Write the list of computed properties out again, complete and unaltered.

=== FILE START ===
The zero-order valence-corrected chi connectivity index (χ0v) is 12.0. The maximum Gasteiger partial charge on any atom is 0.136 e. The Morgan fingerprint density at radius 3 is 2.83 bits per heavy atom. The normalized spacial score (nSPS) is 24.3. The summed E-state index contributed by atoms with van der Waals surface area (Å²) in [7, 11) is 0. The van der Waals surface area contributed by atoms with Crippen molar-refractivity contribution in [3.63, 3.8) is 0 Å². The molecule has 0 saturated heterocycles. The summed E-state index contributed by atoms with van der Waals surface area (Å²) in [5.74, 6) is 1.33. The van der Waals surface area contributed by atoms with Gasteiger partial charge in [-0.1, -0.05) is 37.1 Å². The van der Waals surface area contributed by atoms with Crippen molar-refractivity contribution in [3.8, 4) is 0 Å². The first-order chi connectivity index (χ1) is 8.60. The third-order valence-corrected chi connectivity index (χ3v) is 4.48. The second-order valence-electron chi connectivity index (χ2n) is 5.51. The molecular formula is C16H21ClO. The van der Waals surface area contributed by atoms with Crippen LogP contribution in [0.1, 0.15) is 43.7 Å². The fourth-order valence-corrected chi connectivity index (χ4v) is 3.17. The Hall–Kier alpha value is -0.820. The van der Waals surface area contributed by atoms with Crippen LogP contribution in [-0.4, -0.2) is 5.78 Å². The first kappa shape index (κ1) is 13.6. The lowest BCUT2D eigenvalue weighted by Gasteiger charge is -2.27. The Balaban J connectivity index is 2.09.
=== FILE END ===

The zero-order valence-corrected chi connectivity index (χ0v) is 12.0. The maximum Gasteiger partial charge on any atom is 0.136 e. The Morgan fingerprint density at radius 3 is 2.83 bits per heavy atom. The normalized spacial score (nSPS) is 24.3. The summed E-state index contributed by atoms with van der Waals surface area (Å²) in [7, 11) is 0. The van der Waals surface area contributed by atoms with Crippen molar-refractivity contribution in [3.63, 3.8) is 0 Å². The molecule has 0 saturated heterocycles. The summed E-state index contributed by atoms with van der Waals surface area (Å²) in [5.74, 6) is 1.33. The van der Waals surface area contributed by atoms with Gasteiger partial charge in [-0.1, -0.05) is 37.1 Å². The van der Waals surface area contributed by atoms with Crippen molar-refractivity contribution in [3.8, 4) is 0 Å². The first-order chi connectivity index (χ1) is 8.60. The third-order valence-corrected chi connectivity index (χ3v) is 4.48. The second-order valence-electron chi connectivity index (χ2n) is 5.51. The molecular formula is C16H21ClO. The van der Waals surface area contributed by atoms with Crippen LogP contribution in [0.1, 0.15) is 43.7 Å². The fourth-order valence-corrected chi connectivity index (χ4v) is 3.17. The Hall–Kier alpha value is -0.820. The van der Waals surface area contributed by atoms with Crippen LogP contribution in [-0.4, -0.2) is 5.78 Å². The first kappa shape index (κ1) is 13.6. The lowest BCUT2D eigenvalue weighted by Gasteiger charge is -2.27. The Balaban J connectivity index is 2.09.